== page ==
Proposed Explanations for Turfing Technology-Dependent Patients

In our experience, it is not uncommon for technology-dependent patients to be admitted or transferred to the pediatric, internal medicine, or general surgery services regardless of their reason for admission. We have observed that this practice is sometimes based on the rationale, whether or not justified, that subspecialty services lack the expertise to manage these patients’ complex medical and technological needs. Technology-dependent patients also acquire an “undesirable” status likely due, at least in part, to clinicians’ sense of inadequate proficiency.8 Consequently, we have noted that the admission of technology-dependent patients to primary medical, pediatric, or surgical services can be a source of resentment for members of the primary service, particularly if team members feel that they are not providing any specialized care.12 To subspecialty teams, these complex patients fall within the purview of general medical, pediatric, or surgical services. To general services, a sense remains that someone else must have greater expertise—whether or not this is actually the case. Here, we discuss 4 reasons why clinicians might turf technology-dependent patients.

As mentioned, some clinicians might hesitate to take primary responsibility in caring for technology-dependent patients because of a sense of clinical unfamiliarity. A 2021 survey found that only 41% of physicians feel “very confident” in their ability to provide equal care to patients with disabilities, a category to which technology-dependent patients often belong, and only 57% “strongly” welcomed patients with disabilities in their practices.13 Only a few residency programs have published formal curricula that cover patients who are disabled or technology-dependent,14 suggesting a larger institutional deprioritization of this population. On the other hand, some clinicians’ unwillingness to care for technology-dependent patients may be simply a recognition of their limitations, particularly if they practice in a specialty or geographic area where these patients are uncommon. For example, technology-dependent patients and their caregivers tend to seek treatment in urban areas with specialized hospitals,15 which may improve some patient outcomes. However, this tendency also means that clinicians in less specialized centers rarely see these patients, creating a feedback loop that further concentrates expertise in urban areas.15,16

Despite growing numbers of technology-dependent patients, many clinicians are uncomfortable caring for them.

Unconscious clinician bias and ableism may also contribute to turfing of technology-dependent patients. It is important to note that many patients with technology dependence also have physical or cognitive disabilities, which may lead to their being stigmatized by clinicians. Physicians as a group are overwhelmingly non-disabled, with an estimated 3.1% of physicians and 4.6% of medical students in 2019 identifying as disabled,17,18 compared to 26.8% so identifying in the general population.19,20 Physicians’ lack of personal familiarity with disability may lead to their underestimating the quality of life of people with disabilities: 82% of physicians believe that people with disabilities have a lower quality of life than those without disabilities despite this belief being unsubstantiated13 (ie, the so-called “disability paradox”21). Physician ableism is likely exacerbated by the medical training process, which emphasizes intellectual ability (to succeed in college and medical school) and physical resilience (to cope with long shifts and frequent sleep deprivation). After progressing through a pipeline that prioritizes these qualities, physicians may consciously or unconsciously adopt a mental model that devalues individuals with physical or cognitive disabilities.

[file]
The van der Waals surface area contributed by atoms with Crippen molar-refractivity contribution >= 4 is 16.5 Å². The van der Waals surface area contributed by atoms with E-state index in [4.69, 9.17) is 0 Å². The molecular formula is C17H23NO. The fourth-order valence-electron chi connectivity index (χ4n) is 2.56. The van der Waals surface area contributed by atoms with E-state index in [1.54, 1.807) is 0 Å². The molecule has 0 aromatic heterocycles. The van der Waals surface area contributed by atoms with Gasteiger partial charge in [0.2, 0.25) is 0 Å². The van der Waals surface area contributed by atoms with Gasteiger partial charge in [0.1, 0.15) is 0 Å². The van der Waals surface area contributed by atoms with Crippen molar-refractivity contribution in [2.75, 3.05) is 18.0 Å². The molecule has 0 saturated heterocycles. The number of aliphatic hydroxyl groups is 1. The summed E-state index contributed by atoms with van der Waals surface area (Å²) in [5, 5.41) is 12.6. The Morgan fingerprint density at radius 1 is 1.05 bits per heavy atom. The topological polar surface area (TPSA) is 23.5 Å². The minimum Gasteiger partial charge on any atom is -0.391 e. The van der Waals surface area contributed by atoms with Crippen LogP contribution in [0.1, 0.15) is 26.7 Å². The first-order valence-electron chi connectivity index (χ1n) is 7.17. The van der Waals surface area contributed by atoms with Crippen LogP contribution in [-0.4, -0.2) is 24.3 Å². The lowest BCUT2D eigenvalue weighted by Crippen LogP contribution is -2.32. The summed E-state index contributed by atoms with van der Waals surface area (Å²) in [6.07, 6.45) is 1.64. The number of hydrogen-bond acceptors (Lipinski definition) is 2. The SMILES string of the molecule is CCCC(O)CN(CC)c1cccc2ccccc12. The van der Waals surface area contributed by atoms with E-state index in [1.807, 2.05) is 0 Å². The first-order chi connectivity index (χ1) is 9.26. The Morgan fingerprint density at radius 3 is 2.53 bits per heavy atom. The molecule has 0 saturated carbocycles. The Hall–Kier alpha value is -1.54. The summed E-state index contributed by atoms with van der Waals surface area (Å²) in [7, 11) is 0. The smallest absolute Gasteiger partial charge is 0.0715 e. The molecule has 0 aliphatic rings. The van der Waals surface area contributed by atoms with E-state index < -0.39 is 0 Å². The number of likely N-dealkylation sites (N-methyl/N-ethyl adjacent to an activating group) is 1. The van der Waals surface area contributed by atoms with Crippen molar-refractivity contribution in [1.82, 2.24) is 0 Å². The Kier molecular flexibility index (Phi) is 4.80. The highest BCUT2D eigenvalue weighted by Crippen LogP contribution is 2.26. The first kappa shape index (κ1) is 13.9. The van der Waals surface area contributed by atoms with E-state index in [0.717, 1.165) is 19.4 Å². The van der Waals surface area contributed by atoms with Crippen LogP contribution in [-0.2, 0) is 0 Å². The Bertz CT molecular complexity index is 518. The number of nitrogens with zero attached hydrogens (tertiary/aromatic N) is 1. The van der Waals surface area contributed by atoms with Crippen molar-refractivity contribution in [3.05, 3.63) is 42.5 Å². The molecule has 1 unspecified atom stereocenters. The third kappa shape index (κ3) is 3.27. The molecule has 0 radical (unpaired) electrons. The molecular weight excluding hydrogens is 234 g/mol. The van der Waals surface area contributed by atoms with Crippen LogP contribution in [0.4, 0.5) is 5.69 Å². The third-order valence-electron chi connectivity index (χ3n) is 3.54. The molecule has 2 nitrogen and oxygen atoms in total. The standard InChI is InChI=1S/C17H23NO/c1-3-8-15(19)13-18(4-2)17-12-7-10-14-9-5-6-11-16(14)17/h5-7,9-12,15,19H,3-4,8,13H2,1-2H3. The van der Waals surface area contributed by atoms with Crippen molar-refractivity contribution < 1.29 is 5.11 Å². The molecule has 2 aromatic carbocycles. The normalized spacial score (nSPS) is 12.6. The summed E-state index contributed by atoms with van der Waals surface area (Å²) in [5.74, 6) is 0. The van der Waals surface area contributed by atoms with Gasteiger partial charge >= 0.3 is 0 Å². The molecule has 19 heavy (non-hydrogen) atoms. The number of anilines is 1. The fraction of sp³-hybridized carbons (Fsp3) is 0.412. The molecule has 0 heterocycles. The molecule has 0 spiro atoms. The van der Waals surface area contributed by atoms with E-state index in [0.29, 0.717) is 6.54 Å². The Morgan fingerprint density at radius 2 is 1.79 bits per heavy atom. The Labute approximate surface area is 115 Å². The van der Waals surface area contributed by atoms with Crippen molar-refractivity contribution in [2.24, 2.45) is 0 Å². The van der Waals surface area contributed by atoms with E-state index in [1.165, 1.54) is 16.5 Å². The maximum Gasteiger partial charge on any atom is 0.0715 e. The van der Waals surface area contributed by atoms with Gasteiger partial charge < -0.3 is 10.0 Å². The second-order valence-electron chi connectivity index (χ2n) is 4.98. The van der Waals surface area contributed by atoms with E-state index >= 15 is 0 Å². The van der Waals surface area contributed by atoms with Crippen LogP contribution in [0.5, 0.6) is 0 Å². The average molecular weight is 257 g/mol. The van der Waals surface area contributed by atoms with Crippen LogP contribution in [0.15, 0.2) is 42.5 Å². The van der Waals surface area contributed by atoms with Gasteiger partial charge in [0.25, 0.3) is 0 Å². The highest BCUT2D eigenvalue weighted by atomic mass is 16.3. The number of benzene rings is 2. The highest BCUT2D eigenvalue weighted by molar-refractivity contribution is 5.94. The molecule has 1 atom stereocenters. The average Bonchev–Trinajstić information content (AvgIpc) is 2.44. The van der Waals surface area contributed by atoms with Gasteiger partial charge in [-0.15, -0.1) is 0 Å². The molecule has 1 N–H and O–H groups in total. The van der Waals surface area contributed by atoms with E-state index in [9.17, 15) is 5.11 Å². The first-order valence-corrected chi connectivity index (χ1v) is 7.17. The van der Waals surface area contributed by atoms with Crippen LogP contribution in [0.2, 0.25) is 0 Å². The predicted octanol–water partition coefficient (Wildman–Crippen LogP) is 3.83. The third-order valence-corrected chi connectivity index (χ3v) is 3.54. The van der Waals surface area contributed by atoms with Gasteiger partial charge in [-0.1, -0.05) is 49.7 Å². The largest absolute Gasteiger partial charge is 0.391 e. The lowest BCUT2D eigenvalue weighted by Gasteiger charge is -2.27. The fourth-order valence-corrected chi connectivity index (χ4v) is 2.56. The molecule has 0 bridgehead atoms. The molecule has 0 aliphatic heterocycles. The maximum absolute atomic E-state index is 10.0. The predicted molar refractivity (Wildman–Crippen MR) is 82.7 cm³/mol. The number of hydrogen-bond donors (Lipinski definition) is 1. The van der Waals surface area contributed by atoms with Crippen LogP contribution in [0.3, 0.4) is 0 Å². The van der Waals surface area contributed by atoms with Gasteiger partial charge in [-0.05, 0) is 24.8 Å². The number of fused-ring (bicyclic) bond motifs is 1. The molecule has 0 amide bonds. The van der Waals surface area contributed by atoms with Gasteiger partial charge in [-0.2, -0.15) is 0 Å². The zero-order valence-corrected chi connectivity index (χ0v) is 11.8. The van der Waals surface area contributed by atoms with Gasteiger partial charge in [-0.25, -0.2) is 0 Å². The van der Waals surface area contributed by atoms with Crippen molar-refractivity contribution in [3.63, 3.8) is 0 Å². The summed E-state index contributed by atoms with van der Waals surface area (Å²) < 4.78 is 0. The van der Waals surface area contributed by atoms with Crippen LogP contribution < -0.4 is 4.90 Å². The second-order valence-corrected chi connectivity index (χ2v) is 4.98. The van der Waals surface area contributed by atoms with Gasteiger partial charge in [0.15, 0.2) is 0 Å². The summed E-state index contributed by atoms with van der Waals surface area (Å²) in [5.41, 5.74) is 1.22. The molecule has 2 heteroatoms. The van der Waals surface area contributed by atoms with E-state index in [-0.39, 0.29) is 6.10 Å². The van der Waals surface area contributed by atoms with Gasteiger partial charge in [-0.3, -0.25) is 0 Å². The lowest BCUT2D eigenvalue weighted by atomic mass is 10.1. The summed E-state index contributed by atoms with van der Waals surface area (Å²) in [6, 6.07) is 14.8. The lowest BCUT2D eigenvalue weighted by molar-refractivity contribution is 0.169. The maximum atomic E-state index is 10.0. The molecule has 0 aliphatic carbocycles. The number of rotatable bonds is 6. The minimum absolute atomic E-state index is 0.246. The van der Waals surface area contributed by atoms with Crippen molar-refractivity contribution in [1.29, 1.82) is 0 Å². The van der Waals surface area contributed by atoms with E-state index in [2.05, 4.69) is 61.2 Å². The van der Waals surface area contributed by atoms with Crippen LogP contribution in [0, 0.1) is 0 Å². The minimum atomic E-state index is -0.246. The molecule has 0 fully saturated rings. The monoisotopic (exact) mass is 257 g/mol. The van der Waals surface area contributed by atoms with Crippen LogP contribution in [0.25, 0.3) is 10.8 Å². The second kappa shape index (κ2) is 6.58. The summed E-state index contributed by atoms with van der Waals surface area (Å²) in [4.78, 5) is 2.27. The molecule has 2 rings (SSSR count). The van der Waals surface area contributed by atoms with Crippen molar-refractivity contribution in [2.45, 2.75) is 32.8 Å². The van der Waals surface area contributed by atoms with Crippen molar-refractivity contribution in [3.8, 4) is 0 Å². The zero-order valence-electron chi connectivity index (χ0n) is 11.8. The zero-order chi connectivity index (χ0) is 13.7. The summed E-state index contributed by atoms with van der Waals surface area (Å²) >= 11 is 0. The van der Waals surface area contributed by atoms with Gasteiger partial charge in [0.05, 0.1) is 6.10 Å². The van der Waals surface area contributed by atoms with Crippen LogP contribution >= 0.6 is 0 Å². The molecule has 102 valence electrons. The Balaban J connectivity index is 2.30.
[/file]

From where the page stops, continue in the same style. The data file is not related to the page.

Clinicians’ professional priorities can also play a role in stigmatizing technology-dependent patients. Clinicians may aspire to discharge patients with their medical problems “cured” or definitively treated—a goal that is rarely feasible in technology-dependent patients with multiple, chronic conditions. In situations in which a cure is clearly impossible, clinicians have been demonstrated to manage their own feelings of inadequacy or helplessness by mentally, physically, or emotionally distancing themselves from the patient.22 Subspecialty teams might engage in physical distancing by turfing the patient to another service; primary teams might engage in metaphorical distancing, manifested as resentment toward the patient or the turfing team or disengagement from the patient’s care. As a result, patients might perceive a signal of “unwantedness” that can harm the therapeutic alliance.1